An optional addition to the apparatus 330 is a distraction member 352 (FIG. 40). As illustrated the distraction member 352 is an inflatable bladder having a bellows-type construction for support. The bladder 352 extends between the lower leg panel 354 and the lower leg cuff 334. When the bladder is inflated, it applies force to push the lower leg up to stress the knee outwardly. This can be done to check ligaments in the knee for damage or weakness. This feature of distraction or stressing of a joint can be applied in other joints, on other positioning apparatus, and to move body parts in an manner needed to simulate natural loading of a joint or to enable better imaging of the joint under various conditions.

Thus, it is seen that the present invention provides apparatus for use in imaging which can be attached to an existing table, allows the patient to direct the movement, controls the motion of the joint in a repeatable manner, moves a secondary coil with the joint, and holds the secondary coil in proper alignment. Of course, the movement can be operator controlled, also, by using, for example, a rod attached to the pawl device for moving the patient's foot. Similar constructions as modified can be used to provide for patient directed movement of other body parts and joints.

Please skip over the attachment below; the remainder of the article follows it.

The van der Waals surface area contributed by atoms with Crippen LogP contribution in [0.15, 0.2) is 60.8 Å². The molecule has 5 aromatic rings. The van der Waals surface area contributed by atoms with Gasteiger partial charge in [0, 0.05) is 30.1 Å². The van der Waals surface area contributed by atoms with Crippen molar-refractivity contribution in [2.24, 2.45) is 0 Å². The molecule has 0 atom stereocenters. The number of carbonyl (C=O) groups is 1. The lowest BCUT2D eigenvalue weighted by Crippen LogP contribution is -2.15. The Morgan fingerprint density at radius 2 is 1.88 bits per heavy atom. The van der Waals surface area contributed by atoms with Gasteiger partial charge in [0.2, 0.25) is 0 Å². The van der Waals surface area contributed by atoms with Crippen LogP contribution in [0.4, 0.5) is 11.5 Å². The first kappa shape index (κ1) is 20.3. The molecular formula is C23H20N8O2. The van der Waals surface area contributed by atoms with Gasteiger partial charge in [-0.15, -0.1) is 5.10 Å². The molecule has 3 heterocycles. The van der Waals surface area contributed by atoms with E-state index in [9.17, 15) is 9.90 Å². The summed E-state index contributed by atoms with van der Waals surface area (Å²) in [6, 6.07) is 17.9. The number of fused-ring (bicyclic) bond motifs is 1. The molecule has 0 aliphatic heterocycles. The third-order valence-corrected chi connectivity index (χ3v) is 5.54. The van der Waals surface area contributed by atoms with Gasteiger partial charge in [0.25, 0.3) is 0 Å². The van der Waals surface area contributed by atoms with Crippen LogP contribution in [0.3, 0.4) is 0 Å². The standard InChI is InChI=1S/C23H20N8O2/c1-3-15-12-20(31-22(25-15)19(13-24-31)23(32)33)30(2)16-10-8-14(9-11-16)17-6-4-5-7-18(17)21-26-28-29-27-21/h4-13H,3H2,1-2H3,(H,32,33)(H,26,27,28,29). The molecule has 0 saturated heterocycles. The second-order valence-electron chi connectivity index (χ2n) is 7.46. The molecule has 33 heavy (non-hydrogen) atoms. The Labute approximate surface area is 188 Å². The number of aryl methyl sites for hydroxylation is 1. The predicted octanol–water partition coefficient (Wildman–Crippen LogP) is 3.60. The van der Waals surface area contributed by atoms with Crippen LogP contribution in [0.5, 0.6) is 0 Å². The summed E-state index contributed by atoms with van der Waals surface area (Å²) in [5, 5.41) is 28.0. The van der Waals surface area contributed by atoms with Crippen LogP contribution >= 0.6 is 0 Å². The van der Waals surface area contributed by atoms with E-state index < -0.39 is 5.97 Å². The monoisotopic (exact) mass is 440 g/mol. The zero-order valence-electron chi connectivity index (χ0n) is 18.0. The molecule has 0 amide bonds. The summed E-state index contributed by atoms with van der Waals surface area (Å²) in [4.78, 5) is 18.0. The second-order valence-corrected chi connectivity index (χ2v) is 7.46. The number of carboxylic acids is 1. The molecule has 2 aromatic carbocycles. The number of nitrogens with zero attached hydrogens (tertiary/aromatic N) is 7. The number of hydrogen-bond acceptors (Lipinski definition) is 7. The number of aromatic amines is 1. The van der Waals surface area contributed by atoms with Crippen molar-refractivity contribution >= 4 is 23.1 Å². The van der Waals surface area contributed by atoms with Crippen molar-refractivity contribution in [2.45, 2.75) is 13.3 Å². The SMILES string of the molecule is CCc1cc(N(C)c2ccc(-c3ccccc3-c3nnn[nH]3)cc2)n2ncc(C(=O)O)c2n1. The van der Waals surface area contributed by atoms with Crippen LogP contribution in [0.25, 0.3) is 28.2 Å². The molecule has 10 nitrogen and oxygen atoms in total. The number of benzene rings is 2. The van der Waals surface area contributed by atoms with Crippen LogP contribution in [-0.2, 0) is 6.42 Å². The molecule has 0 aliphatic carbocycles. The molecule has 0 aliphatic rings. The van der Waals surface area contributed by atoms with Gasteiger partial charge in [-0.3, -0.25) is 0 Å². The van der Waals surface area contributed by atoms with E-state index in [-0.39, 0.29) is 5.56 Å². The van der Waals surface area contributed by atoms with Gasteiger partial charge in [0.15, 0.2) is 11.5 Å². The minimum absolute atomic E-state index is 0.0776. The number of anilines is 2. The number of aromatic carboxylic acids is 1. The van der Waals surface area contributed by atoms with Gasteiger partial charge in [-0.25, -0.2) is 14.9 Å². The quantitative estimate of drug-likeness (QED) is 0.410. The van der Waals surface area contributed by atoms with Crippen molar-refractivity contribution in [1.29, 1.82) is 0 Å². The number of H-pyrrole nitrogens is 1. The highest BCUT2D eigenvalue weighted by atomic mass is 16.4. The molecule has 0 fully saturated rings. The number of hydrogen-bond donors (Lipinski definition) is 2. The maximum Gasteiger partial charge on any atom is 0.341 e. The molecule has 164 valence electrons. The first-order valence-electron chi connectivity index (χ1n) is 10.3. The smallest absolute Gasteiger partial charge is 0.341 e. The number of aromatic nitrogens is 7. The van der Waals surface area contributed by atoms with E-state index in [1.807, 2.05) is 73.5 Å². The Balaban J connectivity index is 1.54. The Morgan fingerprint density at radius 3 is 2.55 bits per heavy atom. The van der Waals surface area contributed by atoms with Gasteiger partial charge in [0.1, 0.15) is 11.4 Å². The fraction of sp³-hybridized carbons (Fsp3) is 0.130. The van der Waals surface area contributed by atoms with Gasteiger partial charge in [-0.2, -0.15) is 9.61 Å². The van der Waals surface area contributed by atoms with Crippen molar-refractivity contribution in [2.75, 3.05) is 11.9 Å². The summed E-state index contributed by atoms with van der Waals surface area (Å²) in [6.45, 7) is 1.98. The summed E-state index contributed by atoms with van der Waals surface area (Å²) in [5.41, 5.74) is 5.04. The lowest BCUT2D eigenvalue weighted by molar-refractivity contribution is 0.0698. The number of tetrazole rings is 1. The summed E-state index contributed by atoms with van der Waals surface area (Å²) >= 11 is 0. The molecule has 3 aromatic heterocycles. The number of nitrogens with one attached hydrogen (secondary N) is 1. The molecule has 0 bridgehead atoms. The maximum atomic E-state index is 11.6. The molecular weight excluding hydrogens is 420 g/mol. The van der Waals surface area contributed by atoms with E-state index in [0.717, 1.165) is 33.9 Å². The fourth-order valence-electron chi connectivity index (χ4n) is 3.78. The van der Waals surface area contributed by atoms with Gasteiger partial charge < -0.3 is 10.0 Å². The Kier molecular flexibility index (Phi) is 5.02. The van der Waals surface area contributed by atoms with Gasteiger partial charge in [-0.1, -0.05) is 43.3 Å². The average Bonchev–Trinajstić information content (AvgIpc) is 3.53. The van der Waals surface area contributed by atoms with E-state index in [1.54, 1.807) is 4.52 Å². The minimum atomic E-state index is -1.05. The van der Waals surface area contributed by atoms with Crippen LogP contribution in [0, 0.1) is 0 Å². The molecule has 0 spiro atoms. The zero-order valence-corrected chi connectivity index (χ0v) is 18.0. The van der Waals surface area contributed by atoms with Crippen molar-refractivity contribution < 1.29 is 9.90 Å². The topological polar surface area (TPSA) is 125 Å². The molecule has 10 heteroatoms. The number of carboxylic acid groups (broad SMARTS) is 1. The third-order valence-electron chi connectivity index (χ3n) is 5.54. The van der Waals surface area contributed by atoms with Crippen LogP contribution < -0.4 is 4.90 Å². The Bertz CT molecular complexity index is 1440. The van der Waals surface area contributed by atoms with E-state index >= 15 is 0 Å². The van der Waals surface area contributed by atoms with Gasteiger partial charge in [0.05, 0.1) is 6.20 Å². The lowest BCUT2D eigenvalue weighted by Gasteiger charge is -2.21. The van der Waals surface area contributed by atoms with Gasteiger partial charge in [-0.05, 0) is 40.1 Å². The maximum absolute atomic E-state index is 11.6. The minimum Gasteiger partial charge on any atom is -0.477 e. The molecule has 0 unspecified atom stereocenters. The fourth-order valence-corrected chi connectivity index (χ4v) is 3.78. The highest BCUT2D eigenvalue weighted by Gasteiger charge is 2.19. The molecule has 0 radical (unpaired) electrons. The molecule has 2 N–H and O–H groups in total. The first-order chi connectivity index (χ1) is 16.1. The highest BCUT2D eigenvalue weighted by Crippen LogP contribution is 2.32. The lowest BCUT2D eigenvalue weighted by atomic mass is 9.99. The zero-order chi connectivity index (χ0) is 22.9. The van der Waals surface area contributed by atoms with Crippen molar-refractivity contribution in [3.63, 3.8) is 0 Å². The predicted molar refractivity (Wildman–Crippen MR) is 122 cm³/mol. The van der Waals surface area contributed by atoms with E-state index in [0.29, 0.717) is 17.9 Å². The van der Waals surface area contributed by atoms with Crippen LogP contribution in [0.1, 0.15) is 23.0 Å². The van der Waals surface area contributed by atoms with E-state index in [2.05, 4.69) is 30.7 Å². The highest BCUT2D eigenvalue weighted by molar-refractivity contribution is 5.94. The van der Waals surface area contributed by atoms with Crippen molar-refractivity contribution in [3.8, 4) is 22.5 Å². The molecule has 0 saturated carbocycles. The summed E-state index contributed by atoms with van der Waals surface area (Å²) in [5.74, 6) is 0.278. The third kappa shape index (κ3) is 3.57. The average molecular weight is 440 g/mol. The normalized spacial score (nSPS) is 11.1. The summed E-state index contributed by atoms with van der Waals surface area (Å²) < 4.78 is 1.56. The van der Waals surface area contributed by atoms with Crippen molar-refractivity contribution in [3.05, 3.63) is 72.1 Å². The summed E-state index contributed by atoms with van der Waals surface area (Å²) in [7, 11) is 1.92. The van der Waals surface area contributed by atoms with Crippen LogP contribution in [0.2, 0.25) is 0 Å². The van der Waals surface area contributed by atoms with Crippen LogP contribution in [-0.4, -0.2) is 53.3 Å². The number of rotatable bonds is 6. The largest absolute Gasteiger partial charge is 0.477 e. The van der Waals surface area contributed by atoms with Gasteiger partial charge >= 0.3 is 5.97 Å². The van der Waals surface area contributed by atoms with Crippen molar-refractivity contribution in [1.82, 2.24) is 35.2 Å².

If a joint is small enough and/or limited enough in its range of motion that imaging the joint with one fixed secondary coil provides acceptable resolution, then it may not be necessary to move the secondary coil. For example, the wrist is a relatively small joint which, even when moved through its entire range of motion, does not take a large amount of space. Thus, the wrist is imaged using flat plates on either side of the wrist or a coil extending around the wrist.